Maximal oxygen uptake during field running does not exceed that measured during treadmill exercise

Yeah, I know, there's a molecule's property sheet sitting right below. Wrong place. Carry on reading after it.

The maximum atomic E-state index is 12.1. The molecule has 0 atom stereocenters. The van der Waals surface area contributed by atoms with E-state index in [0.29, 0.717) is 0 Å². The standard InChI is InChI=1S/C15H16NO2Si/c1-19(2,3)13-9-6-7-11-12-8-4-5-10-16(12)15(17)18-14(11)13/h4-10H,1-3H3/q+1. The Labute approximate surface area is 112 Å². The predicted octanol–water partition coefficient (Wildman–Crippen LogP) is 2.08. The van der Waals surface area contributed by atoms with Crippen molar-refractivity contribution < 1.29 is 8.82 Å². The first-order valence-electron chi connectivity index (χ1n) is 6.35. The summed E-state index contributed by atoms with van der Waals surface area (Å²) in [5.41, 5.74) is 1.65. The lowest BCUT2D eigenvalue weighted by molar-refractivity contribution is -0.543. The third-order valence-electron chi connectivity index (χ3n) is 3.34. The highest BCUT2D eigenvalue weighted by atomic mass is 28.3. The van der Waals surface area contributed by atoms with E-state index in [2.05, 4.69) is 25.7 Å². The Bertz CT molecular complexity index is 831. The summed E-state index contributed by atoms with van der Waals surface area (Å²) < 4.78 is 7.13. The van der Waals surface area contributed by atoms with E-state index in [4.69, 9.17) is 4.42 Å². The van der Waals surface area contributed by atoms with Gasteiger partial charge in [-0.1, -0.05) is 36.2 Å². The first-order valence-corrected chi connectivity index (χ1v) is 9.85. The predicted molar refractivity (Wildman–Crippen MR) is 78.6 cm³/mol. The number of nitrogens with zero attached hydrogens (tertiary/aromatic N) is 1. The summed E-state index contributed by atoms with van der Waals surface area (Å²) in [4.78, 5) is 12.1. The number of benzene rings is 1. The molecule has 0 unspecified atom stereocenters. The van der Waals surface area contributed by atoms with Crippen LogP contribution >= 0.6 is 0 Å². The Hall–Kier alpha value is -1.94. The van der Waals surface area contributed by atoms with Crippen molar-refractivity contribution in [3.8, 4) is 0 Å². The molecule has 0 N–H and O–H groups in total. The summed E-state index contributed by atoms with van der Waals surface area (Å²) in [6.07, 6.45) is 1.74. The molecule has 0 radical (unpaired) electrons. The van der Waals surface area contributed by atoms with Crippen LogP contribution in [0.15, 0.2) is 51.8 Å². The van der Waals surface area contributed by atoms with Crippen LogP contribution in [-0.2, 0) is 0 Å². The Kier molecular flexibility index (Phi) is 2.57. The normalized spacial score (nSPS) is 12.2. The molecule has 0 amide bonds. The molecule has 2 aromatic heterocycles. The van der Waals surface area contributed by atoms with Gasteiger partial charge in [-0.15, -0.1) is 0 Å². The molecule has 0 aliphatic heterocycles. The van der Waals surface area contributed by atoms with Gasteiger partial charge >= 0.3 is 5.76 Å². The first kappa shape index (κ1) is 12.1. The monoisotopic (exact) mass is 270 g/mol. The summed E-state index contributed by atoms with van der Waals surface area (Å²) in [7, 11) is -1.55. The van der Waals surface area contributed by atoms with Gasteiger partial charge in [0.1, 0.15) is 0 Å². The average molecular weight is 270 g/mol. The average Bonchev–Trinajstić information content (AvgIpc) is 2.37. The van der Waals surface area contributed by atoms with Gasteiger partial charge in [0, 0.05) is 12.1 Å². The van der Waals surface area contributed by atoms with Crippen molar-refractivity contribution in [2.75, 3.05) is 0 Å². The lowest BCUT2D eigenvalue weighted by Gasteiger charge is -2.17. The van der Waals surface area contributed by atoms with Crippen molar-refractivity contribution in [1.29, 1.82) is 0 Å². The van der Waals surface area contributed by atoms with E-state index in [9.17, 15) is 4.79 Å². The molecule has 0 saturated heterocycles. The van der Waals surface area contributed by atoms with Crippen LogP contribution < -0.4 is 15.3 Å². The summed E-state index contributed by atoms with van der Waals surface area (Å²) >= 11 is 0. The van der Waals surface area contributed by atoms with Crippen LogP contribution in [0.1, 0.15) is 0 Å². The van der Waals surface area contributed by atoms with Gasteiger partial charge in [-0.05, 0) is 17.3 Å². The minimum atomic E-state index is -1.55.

Modern ergometric equipment enables the simulation of laboratory maximal oxygen uptake (V˙O2max) testing in the field. Therefore, it was investigated whether the improved event specificity on the track might lead to higher V˙O2max measurements in running. Identical protocols were used on the treadmill and on the track (speed was indicated by a computer-driven flashing light system). Ambulatory measurements of gas exchange were carried out throughout both tests, which were executed in randomized order. There were no significant differences (P=0.71) in V˙O2max between treadmill [4.65 (0.51) ml·min–1] and field tests [4.63 (0.55) ml·min–1]. However, the test duration differed significantly (P<0.001) by approximately 5%: treadmill 691 (39) s; field test 727 (42) s. With the exception of maximum heart rate (HRmax; significantly higher in the field with P=0.02) all criteria for the degree of effort were similar between the two tests. However, the difference in HRmax at less than 2 beats·min–1, was practically negligible. Submaximal measurements of oxygen uptake and minute ventilation were significantly higher on the treadmill (P<0.001 for both parameters). In summary, field tests with incremental running protocols do not result in higher V˙O2max measurements compared to laboratory treadmill exercise. A better running economy on the track results in higher maximal velocities and longer exercise durations being sustained. The determination of V˙O2max is not a reasonable application for ambulatory gas exchange measurements because laboratory values are not surpassed.
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